Tag Archives: Epilepsy

Benzodiazepine Use: Benefits and Risks

A few days ago, I was sent an E-mail requesting I post an infographic on my blog about the dangers of benzodiazepines. The infographic was created by a dual diagnosis recovery center for people with a mental illness and co-occurring addiction. Because it is very much focused on the U.S. situation, I cannot repost the infographic here without further comment. I don’t do that anyway. Instead, I’m also sharing my knowledge of and experience with benzodiazepines, their benefits and risks.

The Hidden Dangers of Benzos
All rights reserved. Attribution: first posted on DualDiagnosis.Org

Benzodiazepines are a class of tranquilizing medications, among which are diazepam (Valium) and lorazepam (Ativan). While they can legally be prescribed for a range of conditions – insomnia, anxiety, panic attacks, seizures, etc. -, the Dutch insurance system limits coverage for benzodiazepines to four conditions:

  • Maintenance treatment of epilepsy or as-needed treatment of an epileptic seizure.

  • Treatment of anxiety disorders, when treatment with at least two antidepressants has failed.

  • Treatment of multiple psychiatric conditions that require use of high doses of benzodiazepines.

  • Palliative sedation during end-of-life care.

Physicians who prescribe benzodiazepines for these conditions, need to add the code B2 to the prescription.

I have used benzodiazepines on several occasions. First, in 2006, I was prescribed a benzodiazepine sleeping pill. It was at the time still covered, but no longer would under the current insurance regulations. However, from 2007 on, I’ve used several benzodiazepines for PRN use for irritability. Whether this falls under the multiple psychiatric conditions rule, I do not know, since I am in an institution so medications are covered anyway.

In 2010, I was on Ativan daily for three months. I was on a moderate dose of 3mg/day. After these three months, I told my psychiatrist I felt I no longer needed the Ativan. He changed the prescription to as-needed and I quit taking the benzodiazepine cold turkey. That truly wasn’t a wise choice. A few days from quitting, I was trembling and shaking. At first, I thought it was the antidepressant I’d started taking three weeks prior, but I eventually realized I was probably experiencing Ativan withdrawal. I spoke to my psychiatrist, who put me on a taper schedule that took several months. Ultimately, I spent almost as long trying to taper the Ativan as I’d been on it.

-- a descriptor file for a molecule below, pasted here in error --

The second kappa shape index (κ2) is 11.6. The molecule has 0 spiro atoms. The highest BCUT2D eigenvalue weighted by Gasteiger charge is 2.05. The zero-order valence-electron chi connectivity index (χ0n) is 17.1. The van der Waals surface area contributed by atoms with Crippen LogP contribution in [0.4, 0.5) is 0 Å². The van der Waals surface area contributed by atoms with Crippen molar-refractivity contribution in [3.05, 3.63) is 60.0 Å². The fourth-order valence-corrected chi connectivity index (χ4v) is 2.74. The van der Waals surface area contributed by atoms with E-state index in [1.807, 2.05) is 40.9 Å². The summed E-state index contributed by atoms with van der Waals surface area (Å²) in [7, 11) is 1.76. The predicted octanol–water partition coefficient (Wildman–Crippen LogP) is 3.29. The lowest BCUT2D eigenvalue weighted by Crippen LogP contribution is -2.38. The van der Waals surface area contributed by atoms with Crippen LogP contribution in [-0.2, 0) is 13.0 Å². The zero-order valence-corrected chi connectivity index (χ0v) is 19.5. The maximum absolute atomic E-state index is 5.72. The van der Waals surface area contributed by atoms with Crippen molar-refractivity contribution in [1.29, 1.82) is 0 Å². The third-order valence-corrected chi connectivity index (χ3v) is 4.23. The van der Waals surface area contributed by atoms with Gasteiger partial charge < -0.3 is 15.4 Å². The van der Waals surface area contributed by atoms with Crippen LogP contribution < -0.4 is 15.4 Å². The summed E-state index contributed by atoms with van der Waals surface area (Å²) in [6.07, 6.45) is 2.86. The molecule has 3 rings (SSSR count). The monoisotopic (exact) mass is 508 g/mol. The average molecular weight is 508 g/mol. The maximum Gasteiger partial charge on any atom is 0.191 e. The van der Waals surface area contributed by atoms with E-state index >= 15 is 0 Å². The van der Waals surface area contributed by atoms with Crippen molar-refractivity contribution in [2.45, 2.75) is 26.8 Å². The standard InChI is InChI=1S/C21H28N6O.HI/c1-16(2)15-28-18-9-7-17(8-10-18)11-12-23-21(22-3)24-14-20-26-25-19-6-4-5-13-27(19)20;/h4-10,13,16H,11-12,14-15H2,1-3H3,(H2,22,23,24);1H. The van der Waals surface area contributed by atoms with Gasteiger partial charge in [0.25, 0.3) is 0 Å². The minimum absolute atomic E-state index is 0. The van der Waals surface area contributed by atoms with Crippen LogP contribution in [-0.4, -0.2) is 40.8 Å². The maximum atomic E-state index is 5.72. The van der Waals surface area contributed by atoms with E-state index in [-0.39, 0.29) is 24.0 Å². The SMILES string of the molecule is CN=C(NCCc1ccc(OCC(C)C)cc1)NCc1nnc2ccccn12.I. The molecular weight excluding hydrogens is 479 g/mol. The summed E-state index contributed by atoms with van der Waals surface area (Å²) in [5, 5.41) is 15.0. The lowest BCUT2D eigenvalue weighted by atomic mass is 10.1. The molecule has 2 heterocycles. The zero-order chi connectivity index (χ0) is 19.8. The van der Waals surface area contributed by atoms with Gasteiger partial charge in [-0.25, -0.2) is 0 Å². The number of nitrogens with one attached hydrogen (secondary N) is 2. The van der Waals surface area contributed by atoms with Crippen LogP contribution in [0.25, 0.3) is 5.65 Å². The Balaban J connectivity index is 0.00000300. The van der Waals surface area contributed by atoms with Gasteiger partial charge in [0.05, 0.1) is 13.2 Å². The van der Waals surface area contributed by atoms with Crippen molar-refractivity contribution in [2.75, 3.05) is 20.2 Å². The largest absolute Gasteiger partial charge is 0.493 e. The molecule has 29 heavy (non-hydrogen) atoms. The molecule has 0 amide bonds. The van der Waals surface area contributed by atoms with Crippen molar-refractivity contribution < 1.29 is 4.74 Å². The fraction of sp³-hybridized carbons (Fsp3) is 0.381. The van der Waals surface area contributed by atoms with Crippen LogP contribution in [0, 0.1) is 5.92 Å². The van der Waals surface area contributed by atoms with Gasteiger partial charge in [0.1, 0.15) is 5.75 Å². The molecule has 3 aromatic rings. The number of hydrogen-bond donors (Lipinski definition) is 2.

I honestly never found relief from benzodiazepines. Usually, I slept for a few hours then was irritable again. Then again, it seems that with irritability, the goal is to knock you out, not to really make you feel better. I also learned recently that benzodiazepines should really not be prescribed to people with borderline personality disorder, as the anti-anxiety effect causes borderline patients to be disinhibited and potentially become aggressive. I don’t think I ever experienced this myself.

I tend to develop tolerance to benzodiazepines really quickly. With the sleeping pill I took in 2006, I was given ten tablets that I used up over a six-week period. No daily use at all. Still, the last few pills didn’t really work at all. Please realize that, if you got used to one benzodiazepine, you’ll likely develop tolerance to the next pretty soon too. In November and December of 2007, I was on three different benzodiazepines, with about ten benzo-free days in early December. The first, I got used to within five days but kept taking for a month anyway. Then I had the ten days when I was off benzos – but on a stronger tranquilizer that is really an antipsychotic. Then I started taking nitrazepam (Mogadon), one of the more expensive benzos out there. It worked for about two weeks, but I did use the neuroleptic as adjuvant treatment. By the time I’d gotten used to the Mogadon, my doctor thought it would be time for something other than a benzo, but the psychiatrist disagreed and put me on diazepam. That didn’t work and I quit all tranquilizers at the end of December.